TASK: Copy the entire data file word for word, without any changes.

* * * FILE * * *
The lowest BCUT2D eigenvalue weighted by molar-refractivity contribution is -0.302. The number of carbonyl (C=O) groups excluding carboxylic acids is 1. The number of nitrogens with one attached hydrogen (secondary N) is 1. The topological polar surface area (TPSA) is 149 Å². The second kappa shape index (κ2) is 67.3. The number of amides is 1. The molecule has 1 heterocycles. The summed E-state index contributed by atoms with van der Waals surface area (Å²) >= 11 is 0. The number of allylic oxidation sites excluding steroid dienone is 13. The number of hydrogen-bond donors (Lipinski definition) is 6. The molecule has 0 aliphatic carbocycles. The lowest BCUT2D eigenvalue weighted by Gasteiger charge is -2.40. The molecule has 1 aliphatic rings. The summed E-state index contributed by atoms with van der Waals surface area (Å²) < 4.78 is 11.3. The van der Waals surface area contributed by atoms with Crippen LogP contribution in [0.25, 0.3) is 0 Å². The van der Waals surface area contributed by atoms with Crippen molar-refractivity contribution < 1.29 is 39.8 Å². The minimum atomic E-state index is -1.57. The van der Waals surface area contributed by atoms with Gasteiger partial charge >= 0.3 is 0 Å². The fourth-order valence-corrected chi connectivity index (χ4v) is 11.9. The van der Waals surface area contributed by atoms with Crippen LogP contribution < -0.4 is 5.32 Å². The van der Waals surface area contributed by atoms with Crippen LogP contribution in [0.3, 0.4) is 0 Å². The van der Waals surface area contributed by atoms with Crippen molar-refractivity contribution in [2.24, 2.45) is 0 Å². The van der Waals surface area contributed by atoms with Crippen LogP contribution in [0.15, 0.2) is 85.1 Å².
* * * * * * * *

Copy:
The lowest BCUT2D eigenvalue weighted by molar-refractivity contribution is -0.302. The number of carbonyl (C=O) groups excluding carboxylic acids is 1. The number of nitrogens with one attached hydrogen (secondary N) is 1. The topological polar surface area (TPSA) is 149 Å². The second kappa shape index (κ2) is 67.3. The number of amides is 1. The molecule has 1 heterocycles. The summed E-state index contributed by atoms with van der Waals surface area (Å²) >= 11 is 0. The number of allylic oxidation sites excluding steroid dienone is 13. The number of hydrogen-bond donors (Lipinski definition) is 6. The molecule has 0 aliphatic carbocycles. The lowest BCUT2D eigenvalue weighted by Gasteiger charge is -2.40. The molecule has 1 aliphatic rings. The summed E-state index contributed by atoms with van der Waals surface area (Å²) < 4.78 is 11.3. The van der Waals surface area contributed by atoms with Crippen LogP contribution in [0.25, 0.3) is 0 Å². The van der Waals surface area contributed by atoms with Crippen molar-refractivity contribution < 1.29 is 39.8 Å². The minimum atomic E-state index is -1.57. The van der Waals surface area contributed by atoms with Gasteiger partial charge >= 0.3 is 0 Å². The fourth-order valence-corrected chi connectivity index (χ4v) is 11.9. The van der Waals surface area contributed by atoms with Crippen LogP contribution < -0.4 is 5.32 Å². The van der Waals surface area contributed by atoms with Crippen LogP contribution in [0.3, 0.4) is 0 Å². The van der Waals surface area contributed by atoms with Crippen molar-refractivity contribution in [2.24, 2.45) is 0 Å². The van der Waals surface area contributed by atoms with Crippen LogP contribution in [0.15, 0.2) is 85.1 Å².